Minister Shanmugam also opined that Singapore’s leadership determines our success. To him, good leadership will help solve Singapore’s various problems. If we abandon decisive governance for populist leadership, we will go down the same road as other countries and suffer severe consequences – especially given our small, land-scarce country.

Apart from these internal challenges, he also brought up the external challenges faced by Singapore. Violent extremism was the centrepiece. He cited the number of terrorist attacks and organisations in the Southeast Asian region that have pledged allegiance to the Islamic State in Iraq and Syria (ISIS) as an example. This places Singapore in the middle of a highly volatile region, with our citizens being cocooned from the reality of the region.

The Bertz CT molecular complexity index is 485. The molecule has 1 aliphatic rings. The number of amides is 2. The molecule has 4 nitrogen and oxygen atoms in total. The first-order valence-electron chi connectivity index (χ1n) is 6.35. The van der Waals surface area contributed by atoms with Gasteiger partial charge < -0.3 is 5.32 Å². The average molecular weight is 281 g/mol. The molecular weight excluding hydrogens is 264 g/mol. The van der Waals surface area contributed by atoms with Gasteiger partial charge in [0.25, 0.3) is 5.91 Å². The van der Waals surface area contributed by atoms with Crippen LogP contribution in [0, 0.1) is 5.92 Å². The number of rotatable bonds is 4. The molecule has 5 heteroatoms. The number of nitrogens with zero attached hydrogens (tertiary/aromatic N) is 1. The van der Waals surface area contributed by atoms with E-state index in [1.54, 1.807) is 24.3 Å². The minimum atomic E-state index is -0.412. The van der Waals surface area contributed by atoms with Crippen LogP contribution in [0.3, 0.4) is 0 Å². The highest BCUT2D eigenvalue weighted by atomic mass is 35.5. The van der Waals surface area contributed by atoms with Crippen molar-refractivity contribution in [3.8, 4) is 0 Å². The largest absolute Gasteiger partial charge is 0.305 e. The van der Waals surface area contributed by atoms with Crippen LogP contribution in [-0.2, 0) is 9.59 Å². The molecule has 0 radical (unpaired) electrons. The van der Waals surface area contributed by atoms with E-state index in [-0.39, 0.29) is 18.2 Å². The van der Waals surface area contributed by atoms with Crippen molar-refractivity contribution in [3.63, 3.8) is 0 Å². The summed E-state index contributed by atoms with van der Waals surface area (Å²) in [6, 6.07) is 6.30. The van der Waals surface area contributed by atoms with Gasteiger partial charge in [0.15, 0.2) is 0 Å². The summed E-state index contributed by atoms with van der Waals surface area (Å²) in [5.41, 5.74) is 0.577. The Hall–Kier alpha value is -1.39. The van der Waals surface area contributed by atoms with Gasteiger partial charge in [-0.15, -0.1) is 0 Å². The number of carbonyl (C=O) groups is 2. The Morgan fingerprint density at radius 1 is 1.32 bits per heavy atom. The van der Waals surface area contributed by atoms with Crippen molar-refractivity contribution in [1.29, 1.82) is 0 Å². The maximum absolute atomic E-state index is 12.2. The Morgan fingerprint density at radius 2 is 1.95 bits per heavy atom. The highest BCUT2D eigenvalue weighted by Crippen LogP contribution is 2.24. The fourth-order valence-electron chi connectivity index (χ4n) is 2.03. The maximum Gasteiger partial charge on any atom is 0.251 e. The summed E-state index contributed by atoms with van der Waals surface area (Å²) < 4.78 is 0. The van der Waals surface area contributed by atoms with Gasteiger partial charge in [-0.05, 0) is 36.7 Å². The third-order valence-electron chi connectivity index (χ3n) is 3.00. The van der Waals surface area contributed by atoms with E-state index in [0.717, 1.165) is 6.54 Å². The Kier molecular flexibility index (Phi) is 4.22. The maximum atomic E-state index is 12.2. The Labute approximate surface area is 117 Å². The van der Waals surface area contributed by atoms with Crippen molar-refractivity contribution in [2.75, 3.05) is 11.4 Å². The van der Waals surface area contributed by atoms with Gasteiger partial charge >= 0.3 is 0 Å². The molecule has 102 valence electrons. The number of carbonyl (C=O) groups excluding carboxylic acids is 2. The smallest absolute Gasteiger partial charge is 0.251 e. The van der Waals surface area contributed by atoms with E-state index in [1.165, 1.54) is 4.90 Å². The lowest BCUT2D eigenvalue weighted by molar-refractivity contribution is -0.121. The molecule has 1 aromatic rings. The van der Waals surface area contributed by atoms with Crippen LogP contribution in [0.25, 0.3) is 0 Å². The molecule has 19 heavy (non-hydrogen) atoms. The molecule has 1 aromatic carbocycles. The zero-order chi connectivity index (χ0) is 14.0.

Questions from the floor

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USP students took the chance to engage actively with Minister Shanmugam during the Q&A.


From his structured flow of thoughts and probing questions, Minister Shanmugam had clearly thought through these issues deeply. He then opened the floor to questions, and judging by the number of hands that went up, we knew a lively discussion was bound to follow.

One memorable question was on Singapore’s ban of the controversial preacher, Mufti Menk, from entering the country. He was banned on the grounds of his segregationist and divisive teachings – for example, Menk argued that Muslims should not wish people of other religions on their religious festivals. One student asked about the reason for the ban, and Minister Shanmugam answered by first outlining the influence that religious leaders held. Religious leaders have authority and significant influence because of their belief in God. Hence, they are taken seriously by their followers, who believe their words are God’s will.